In 1588, Spain ruled the seas and much of Europe. In that year, its Catholic king, Philip II, dispatched his “grand armada” to conquer the infidel, Protestant England, whose privateers had raided Spanish shipping and New World ports for years. Rather than engage directly the advancing armada, the British fleet awaited a more opportune time to fight. The Spaniards entered the English Channel; the British discreetly followed. When the armada laid anchor at Calais (France) to rendezvous with ground forces there, the English found their chance.
|Philip ll of Spain|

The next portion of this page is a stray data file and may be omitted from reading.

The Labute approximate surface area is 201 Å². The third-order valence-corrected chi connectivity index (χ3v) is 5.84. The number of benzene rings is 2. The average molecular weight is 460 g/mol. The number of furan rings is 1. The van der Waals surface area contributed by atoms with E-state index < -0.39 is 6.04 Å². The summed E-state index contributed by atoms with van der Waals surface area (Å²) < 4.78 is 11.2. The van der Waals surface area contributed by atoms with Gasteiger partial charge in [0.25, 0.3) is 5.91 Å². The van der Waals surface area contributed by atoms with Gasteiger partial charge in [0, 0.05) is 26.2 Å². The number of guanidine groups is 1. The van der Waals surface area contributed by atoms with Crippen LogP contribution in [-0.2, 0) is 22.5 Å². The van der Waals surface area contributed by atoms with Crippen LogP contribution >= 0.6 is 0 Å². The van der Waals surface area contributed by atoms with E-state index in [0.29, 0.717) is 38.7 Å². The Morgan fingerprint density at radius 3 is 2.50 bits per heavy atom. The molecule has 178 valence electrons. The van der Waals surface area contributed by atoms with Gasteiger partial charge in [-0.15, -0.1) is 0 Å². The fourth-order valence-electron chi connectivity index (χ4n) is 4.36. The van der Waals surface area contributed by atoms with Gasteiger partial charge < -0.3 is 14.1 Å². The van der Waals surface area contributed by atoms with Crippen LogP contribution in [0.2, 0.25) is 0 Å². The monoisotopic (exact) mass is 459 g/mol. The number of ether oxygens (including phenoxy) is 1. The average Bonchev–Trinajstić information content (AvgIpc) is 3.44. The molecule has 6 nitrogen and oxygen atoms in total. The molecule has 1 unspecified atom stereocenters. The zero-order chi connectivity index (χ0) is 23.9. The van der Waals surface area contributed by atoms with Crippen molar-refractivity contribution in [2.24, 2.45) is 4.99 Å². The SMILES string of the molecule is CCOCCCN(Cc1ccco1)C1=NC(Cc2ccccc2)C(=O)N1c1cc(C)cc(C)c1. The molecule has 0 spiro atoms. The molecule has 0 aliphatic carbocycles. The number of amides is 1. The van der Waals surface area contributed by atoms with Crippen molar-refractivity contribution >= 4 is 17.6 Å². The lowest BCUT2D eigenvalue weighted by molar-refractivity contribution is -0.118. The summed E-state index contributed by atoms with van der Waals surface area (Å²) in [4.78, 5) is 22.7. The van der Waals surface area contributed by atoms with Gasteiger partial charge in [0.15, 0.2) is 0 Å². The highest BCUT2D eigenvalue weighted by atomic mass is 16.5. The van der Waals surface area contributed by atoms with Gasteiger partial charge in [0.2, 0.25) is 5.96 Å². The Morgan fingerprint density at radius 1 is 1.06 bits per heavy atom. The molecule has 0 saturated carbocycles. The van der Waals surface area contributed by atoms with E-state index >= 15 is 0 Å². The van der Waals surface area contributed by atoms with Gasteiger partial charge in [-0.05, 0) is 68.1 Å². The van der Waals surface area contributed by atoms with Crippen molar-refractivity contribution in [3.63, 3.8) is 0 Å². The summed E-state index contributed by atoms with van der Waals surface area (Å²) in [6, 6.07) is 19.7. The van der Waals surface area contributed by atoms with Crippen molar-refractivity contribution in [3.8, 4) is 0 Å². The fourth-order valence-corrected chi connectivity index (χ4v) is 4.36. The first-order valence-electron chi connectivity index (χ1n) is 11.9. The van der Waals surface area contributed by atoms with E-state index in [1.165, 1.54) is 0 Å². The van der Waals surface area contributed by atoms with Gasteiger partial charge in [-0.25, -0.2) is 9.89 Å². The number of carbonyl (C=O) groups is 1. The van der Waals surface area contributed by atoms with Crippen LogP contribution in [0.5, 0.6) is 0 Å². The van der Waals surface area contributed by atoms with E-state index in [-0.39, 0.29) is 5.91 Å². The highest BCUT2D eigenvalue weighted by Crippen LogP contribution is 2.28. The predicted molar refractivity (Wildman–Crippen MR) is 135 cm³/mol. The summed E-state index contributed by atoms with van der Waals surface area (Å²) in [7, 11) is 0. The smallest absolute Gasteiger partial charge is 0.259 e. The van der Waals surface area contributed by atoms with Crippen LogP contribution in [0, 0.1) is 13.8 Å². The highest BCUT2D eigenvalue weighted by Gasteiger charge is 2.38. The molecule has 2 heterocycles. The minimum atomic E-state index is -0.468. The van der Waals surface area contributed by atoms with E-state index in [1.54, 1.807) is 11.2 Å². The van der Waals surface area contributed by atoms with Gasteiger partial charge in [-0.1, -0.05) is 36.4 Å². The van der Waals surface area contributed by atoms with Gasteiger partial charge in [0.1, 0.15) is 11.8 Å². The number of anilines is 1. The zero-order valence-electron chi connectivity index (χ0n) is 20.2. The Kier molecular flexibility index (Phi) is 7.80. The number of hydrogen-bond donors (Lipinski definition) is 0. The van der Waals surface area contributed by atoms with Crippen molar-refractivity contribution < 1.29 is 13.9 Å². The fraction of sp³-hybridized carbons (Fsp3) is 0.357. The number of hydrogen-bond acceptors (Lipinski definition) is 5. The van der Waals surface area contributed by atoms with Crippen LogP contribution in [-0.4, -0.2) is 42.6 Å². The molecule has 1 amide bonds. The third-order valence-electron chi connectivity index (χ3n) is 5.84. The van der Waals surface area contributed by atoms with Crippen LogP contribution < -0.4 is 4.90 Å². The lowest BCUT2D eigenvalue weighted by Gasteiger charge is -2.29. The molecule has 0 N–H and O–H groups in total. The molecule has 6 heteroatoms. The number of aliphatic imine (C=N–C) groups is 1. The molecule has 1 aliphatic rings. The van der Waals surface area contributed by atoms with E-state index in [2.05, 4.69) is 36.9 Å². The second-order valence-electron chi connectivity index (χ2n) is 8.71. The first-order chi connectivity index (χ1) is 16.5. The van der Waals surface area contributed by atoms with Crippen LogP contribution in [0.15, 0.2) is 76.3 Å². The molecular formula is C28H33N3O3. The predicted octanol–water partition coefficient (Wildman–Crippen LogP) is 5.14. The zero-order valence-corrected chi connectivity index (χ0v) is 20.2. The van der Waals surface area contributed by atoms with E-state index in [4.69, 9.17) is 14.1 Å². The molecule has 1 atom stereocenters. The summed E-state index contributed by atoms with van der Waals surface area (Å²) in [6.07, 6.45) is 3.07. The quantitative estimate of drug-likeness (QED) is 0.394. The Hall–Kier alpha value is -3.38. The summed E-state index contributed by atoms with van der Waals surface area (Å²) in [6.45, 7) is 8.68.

In the dead of night the British set loose a flotilla of fire-ships upon them. Panic reigned, and the Spaniards cut their anchor cables and fled. At dawn the English attacked the armada along the Flemish coast. Sustaining modest losses, the Spaniards escaped northward.
Now, having decided to abandon the campaign and blocked from retreat through the channel, the armada sailed northward around the Scottish coast where disaster awaited them. Stormy seas tossed their vessels against the rocky shoreline. Short of equipment for repairs and provisions, the fleet limped homeward, arriving with less than half its original number.
Spain’s mastery of the seas was finished. Never again did she regain her 16th century prominence and power. England’s ascent had begun. Later, she could claim that the sun never sets upon the British Empire.
Published previously in an earlier website, July 4, 2003.